How is it possible? What does a person have to do to rise above and go beyond his/her existential situation? First, in most cases the person begins by accepting the reality: to stop fighting and focusing on the bars or the injustice, Hurricane was driven for years by his rage, that’s what won him the title of world champion in boxing. His rage in prison was not a weapon; in fact it almost destroyed him. I know the rage of helplessness and humiliation. It eats and corrodes, and becomes a soul cancer. Acceptance is step one, reframing the situation is the second: reframing means to see the situation in a new way. This step is empowering. Hurricane Carter began to read and write and as much as was possible lived on his terms. This transformed his helplessness into a power and dignity and allowed him to maintain his sense of self, his identity. The hardest thing to do in conditions of helplessness is to surrender. To detach, let go of the need for power and control, this is the lesson of the Zen Masters. Attachment leads to suffering. Enlightenment comes with release. We transcend when we rise above through discovery of the real bonds which imprison us, our limited grasp of the universality of our unique prisons.

We are all prisoners. How we respond to whatever is “imprisoning us” determines whether or not we can be free to live, to overcome and live beyond by seeing, accepting, surrendering, and letting go. This is Satori, the moment of enlightenment. We are all doing time in our own individual way.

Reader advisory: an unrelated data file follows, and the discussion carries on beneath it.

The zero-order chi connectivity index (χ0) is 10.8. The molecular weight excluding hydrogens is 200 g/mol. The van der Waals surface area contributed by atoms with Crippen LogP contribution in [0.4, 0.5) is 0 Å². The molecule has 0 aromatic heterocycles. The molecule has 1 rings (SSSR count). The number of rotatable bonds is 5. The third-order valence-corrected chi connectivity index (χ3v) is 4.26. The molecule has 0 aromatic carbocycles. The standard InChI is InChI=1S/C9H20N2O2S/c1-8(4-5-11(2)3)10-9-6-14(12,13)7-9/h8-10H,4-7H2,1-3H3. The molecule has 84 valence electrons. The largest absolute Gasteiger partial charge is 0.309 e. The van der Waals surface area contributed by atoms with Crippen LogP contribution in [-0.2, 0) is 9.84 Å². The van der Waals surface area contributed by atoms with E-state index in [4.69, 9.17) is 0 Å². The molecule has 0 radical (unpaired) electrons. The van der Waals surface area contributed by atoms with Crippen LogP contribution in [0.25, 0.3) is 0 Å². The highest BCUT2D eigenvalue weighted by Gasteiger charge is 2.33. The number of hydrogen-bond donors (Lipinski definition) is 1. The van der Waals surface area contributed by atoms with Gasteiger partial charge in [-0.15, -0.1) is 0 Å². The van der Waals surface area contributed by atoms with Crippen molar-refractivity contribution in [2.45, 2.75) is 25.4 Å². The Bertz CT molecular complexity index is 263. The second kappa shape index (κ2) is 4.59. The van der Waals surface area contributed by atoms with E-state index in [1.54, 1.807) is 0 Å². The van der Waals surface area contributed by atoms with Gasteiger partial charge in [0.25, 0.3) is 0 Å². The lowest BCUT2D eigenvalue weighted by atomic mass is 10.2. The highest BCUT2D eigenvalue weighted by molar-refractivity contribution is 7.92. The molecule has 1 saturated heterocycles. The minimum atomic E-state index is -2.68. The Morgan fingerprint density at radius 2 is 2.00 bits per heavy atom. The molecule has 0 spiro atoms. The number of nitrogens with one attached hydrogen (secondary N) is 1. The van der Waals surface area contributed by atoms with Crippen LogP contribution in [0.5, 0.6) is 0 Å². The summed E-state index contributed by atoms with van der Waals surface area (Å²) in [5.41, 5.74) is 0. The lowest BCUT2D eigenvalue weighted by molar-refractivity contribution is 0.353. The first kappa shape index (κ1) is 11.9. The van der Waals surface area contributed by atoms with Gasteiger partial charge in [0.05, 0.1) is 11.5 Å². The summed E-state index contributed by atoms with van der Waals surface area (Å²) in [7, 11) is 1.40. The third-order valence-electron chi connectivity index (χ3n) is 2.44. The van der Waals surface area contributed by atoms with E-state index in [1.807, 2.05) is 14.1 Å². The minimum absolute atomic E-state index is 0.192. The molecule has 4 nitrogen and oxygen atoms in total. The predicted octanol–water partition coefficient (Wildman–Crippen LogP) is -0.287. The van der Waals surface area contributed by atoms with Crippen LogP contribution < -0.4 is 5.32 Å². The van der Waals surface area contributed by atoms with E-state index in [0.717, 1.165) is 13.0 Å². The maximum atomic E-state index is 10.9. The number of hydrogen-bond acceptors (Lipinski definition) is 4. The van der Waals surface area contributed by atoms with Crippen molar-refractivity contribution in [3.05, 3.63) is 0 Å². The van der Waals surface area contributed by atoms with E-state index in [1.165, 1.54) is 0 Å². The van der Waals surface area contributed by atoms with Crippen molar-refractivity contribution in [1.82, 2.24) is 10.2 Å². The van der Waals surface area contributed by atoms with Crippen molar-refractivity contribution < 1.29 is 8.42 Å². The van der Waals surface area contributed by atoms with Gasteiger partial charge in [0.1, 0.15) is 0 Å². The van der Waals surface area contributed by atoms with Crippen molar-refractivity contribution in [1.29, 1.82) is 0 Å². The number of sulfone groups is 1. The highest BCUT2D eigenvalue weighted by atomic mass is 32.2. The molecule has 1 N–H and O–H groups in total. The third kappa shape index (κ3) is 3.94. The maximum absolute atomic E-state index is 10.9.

One of my first foreign films I saw as a graduate student still teaches me. It was “The woman in the Dunes,” a Japanese film. It began with a man wandering around in some sand dunes; he stumbles and falls into a very deep hole. Then discovers that he is not alone, there is woman that apparently lives there. Then a large bucket is lowered down, she fills it and the bucket is raised and then lowered to be filled again. He cannot accept this drudgery and entrapped feeling, struggles, and becomes deeply depressed, obsessing on how he can escape. Finally he finds a way, crawls out of the trap, celebrates his freedom, looks around and then returns to be with the woman. We ask, why did he return? Such a powerful metaphor of liberation and choice, our prisons are illusions, we may choose and in the choice are liberated. Fighting our condition only imprisons us further. This is the hero drama; it is the inner journey toward the endless horizon of the self. In that journey we discover the resources to do the time: strength and courage searching deep within to find ways to transcend, and then sharing the wisdom of our discovery.

Mandella did this, forgave his oppresors and liberated a nation. He became a beacon, a powerful model and gave us a gift that transcends time.